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Papilloma on my Left Tonsil- HPV? Cancerous? AHCC?

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“Human papillomavirus (HPV) causes most papillomas…For papillomas of the skin, where HPV is known to be the cause, skin damage can promote the development of a papilloma.”

Hi David- I recently discovered a small growth on my left tonsil, which has been diagnosed as a papilloma. I do not know if it is HPV for sure or the type, but I am obviously concerned about the future of this, especially as it has grown a little in the last 6 months. Do you have any experience of AHCC clearing such papillomas?
Regards,  Ramona


Hi Ramona,

If I understand your questions, you are concerned about the following issues- 1) was my papilloma caused by the HumanPapillomaVirus (HPV) virus, 2)is my papilloma cancerous and 3) will AHCC supplementation clear my papilloma? I will link and excerpt an article about papilloma below in an effort to address your questions/concerns.

While the article linked below explains that “most papilloma are caused by HPV,” it does not address the issue of possible therapies other than “treating” the growth. As you read from the post you came in on, I have supplemented with AHCC and I believe I have cleared the virus. While there are topical papilloma therapies, I found AHCC to be systemic and effective.

Please read the excerpts below and let me know if you have any questions.

Thanks,

David Emerson

  • Cancer Survivor
  • Cancer Coach
  • Director PeopleBeatingCancer

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Should I worry about a papilloma?

“Papillomas are noncancerous, outward-growing lumps that might cause problems in some locations. They do not spread and are not aggressive. However, be sure to receive a clinical opinion on any lump or skin lesion. If a lump turns out to be a more severe type of lump, it is important to intervene early.

Another reason for getting medical attention is that papillomas can cause complications or discomfort, and sometimes require additional treatment even though these problems are likely to be neither cancerous nor life-threatening.

“While papillomas are not, by themselves, cancerous, they are linked with a higher risk of cancer. Women who have received treatment for multiple breast papilloma, for example, might be monitored just in case cancer also occurs…

Papillomas are benign growths. This means that they do not grow aggressively and they do not spread around the body.

The growths only form in certain types of tissue, although these tissues occur all over the body. Papillomas are often known as warts and verrucae when they reach the skin. They can also form in the surface of the moist tissues lining the insides of the body, such as in the gut or airway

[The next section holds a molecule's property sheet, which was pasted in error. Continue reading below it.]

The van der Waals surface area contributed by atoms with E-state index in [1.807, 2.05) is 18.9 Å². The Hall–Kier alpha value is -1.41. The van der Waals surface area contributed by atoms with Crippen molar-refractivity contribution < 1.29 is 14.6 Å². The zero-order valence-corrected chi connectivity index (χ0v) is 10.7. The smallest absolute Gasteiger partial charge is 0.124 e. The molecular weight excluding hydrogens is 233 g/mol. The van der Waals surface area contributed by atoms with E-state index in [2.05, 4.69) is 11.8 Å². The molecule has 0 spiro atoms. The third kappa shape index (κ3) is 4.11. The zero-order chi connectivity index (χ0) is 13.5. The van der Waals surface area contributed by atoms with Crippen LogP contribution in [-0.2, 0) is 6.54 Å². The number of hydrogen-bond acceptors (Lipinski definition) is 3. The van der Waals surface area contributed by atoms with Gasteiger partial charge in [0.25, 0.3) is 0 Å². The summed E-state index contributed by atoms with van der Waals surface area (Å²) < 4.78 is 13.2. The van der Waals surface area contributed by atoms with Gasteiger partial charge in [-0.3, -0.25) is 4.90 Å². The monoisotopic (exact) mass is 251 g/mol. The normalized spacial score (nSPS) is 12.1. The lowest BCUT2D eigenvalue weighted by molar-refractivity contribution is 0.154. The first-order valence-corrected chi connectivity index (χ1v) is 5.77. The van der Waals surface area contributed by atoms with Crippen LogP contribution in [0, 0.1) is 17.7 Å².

A diagnosis of benign papilloma means that the lump presents no cause for concern.

However, a person might still want to address or treat a papilloma, as they can cause pain, irritation, and concerns about appearance…

Causes-

Human papillomavirus (HPV) causes most papillomas.

For some papillomas though, HPV is not the main cause. One example is an inverted papilloma of the urinary tract, which research has linked to smoking and other potential causes.

For papillomas of the skin, where HPV is known to be the cause, skin damage can promote the development of a papilloma. Scratching at or picking a wart can also lead to further infection. However, the growth itself cannot spread to another location.

While there are links between HPV and cancer, especially cervical cancer, researchers believe that it takes between 10 and 30 years for HPV to develop into a malignant condition. Less than 50 percent of precancerous cervical lesions from HPV make the transition…

When a papilloma or group of papillomas grow in the larynx, it can obstruct the process of breathing. This causes a rare condition known as recurrent respiratory papillomatosis, which occurs mostly in children.

Symptoms include hoarseness, a quiet or weak cry, and airway obstruction, in severe instances.

This can also return after treatment or transform into a malignant tumor. Because of this, it might become necessary to treat recurrent respiratory papillomatosis multiple times…

Doctors can treat warts on the skin using the following methods:

  • cautery, which involves burning off the tissue and then scraping it away using curettage
  • excision, in which a doctor surgically removes the papilloma
  • laser surgery, a procedure that destroys the wart using high-energy light from a laser
  • cryotherapy, or freezing off the tissue
  • applying liquid nitrogen onto warts or injecting them into the papilloma

Drugs applied to papilloma tissue on the skin are also used to destroy warts. Examples include:

  • 5-fluorouracil
  • cantharidin
  • imiquimod

Doctors might prescribe others, depending on the type of wart.

 

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